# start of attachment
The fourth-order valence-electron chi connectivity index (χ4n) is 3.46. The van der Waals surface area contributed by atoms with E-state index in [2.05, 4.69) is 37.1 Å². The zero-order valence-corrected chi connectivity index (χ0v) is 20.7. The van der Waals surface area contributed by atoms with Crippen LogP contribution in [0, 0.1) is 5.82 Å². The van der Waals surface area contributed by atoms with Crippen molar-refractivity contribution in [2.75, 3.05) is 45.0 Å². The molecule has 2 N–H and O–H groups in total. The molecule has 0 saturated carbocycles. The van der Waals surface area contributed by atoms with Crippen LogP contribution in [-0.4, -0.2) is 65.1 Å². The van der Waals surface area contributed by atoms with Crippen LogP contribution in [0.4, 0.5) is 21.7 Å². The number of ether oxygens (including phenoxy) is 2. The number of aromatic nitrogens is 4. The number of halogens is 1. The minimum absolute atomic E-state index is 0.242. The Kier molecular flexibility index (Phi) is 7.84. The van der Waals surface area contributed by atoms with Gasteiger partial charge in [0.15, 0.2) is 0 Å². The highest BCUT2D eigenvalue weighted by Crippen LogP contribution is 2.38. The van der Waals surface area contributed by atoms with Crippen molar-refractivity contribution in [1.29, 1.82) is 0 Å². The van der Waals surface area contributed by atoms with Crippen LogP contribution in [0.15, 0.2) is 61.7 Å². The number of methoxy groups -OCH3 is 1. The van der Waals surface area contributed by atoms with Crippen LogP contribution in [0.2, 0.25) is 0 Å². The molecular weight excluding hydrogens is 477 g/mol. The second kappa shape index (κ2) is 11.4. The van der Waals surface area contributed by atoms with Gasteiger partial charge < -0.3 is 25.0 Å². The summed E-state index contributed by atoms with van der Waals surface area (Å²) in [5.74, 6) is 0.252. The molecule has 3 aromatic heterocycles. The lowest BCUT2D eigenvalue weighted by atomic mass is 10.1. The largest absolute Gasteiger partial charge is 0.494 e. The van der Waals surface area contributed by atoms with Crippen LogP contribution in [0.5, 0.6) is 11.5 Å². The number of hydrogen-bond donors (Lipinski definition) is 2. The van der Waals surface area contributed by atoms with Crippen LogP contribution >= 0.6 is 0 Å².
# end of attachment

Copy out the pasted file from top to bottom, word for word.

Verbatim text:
The fourth-order valence-electron chi connectivity index (χ4n) is 3.46. The van der Waals surface area contributed by atoms with E-state index in [2.05, 4.69) is 37.1 Å². The zero-order valence-corrected chi connectivity index (χ0v) is 20.7. The van der Waals surface area contributed by atoms with Crippen LogP contribution in [0, 0.1) is 5.82 Å². The van der Waals surface area contributed by atoms with Crippen molar-refractivity contribution in [2.75, 3.05) is 45.0 Å². The molecule has 2 N–H and O–H groups in total. The molecule has 0 saturated carbocycles. The van der Waals surface area contributed by atoms with Crippen LogP contribution in [-0.4, -0.2) is 65.1 Å². The van der Waals surface area contributed by atoms with Crippen LogP contribution in [0.4, 0.5) is 21.7 Å². The number of ether oxygens (including phenoxy) is 2. The number of aromatic nitrogens is 4. The number of halogens is 1. The minimum absolute atomic E-state index is 0.242. The Kier molecular flexibility index (Phi) is 7.84. The van der Waals surface area contributed by atoms with Gasteiger partial charge in [0.15, 0.2) is 0 Å². The highest BCUT2D eigenvalue weighted by Crippen LogP contribution is 2.38. The van der Waals surface area contributed by atoms with Crippen molar-refractivity contribution in [1.29, 1.82) is 0 Å². The van der Waals surface area contributed by atoms with Crippen LogP contribution in [0.15, 0.2) is 61.7 Å². The number of methoxy groups -OCH3 is 1. The van der Waals surface area contributed by atoms with Crippen LogP contribution in [0.2, 0.25) is 0 Å². The molecular weight excluding hydrogens is 477 g/mol. The second kappa shape index (κ2) is 11.4. The van der Waals surface area contributed by atoms with Gasteiger partial charge < -0.3 is 25.0 Å². The summed E-state index contributed by atoms with van der Waals surface area (Å²) in [5.74, 6) is 0.252. The molecule has 3 aromatic heterocycles. The lowest BCUT2D eigenvalue weighted by atomic mass is 10.1. The largest absolute Gasteiger partial charge is 0.494 e. The van der Waals surface area contributed by atoms with Crippen LogP contribution in [0.5, 0.6) is 11.5 Å². The number of hydrogen-bond donors (Lipinski definition) is 2. The van der Waals surface area contributed by atoms with Crippen LogP contribution >= 0.6 is 0 Å².